Rebekah L. S. Schmidt

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The purpose of this study was to compare cortical inhibition in the hand region of the primary motor cortex between subjects with focal hand dystonia (FHD), adductor spasmodic dysphonia (AdSD), and healthy controls. Data from 28 subjects were analyzed (FHD n=11, 53.25 ± 8.74 y; AdSD: n=8, 56.38 ± 7.5 y; and healthy controls: n=941.67 ± 10.85 y). All(More)
BACKGROUND The pathophysiology of adductor spasmodic dysphonia (AdSD), like other focal dystonias, is largely unknown. OBJECTIVE The purposes of this study were to determine (a) cortical excitability differences between AdSD, muscle tension dysphonia (MTD), and healthy controls; (b) distribution of potential differences in cranial or skeletal muscle; and(More)
OBJECTIVES To examine for individual factors that may predict response to inhibitory repetitive transcranial magnetic stimulation (rTMS) in focal hand dystonia (FHD); to present the method for determining optimal stimulation to increase inhibition in a given patient; and to examine individual responses to prolonged intervention. DESIGN Single-subject(More)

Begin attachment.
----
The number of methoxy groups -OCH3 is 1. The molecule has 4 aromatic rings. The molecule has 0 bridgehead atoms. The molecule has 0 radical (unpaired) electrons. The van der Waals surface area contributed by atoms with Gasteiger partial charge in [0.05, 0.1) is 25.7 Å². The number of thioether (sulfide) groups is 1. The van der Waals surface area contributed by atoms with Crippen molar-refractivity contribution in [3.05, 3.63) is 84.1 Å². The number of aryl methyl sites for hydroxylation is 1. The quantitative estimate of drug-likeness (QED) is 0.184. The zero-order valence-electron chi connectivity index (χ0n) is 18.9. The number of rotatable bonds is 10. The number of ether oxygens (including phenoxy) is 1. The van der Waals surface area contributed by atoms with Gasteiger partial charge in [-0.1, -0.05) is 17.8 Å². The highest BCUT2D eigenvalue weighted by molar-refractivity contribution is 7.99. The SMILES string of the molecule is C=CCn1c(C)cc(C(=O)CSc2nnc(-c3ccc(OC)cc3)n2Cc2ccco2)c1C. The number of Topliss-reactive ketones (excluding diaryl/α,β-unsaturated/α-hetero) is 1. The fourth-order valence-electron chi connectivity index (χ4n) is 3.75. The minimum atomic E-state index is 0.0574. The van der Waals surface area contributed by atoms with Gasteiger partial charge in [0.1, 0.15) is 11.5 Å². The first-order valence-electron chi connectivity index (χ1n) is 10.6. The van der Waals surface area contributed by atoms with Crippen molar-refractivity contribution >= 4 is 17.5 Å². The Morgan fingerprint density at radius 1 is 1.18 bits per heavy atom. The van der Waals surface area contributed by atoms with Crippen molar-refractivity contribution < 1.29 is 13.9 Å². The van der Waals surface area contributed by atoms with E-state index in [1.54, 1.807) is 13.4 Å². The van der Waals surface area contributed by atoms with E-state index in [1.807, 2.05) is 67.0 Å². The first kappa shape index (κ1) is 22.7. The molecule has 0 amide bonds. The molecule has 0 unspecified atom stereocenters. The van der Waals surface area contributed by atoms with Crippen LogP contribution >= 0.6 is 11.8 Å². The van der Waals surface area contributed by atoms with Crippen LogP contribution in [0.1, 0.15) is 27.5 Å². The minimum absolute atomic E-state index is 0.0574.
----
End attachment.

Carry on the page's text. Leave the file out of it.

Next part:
UNLABELLED Though the pathophysiology of dystonia remains uncertain, two primary factors implicated in the development of dystonic symptoms are excessive cortical excitability and impaired sensorimotor processing. The aim of this study was to determine the functional efficacy of an intervention combining repetitive transcranial magnetic stimulation (rTMS)(More)
OBJECTIVES The excitability of primary motor cortex (M1) can be modulated by applying low-frequency repetitive transcranial magnetic stimulation (rTMS) over M1 or premotor cortex (PMC). A comparison of inhibitory effect between the two locations has been reported with inconsistent results. This study compared the response secondary to rTMS applied over M1,(More)
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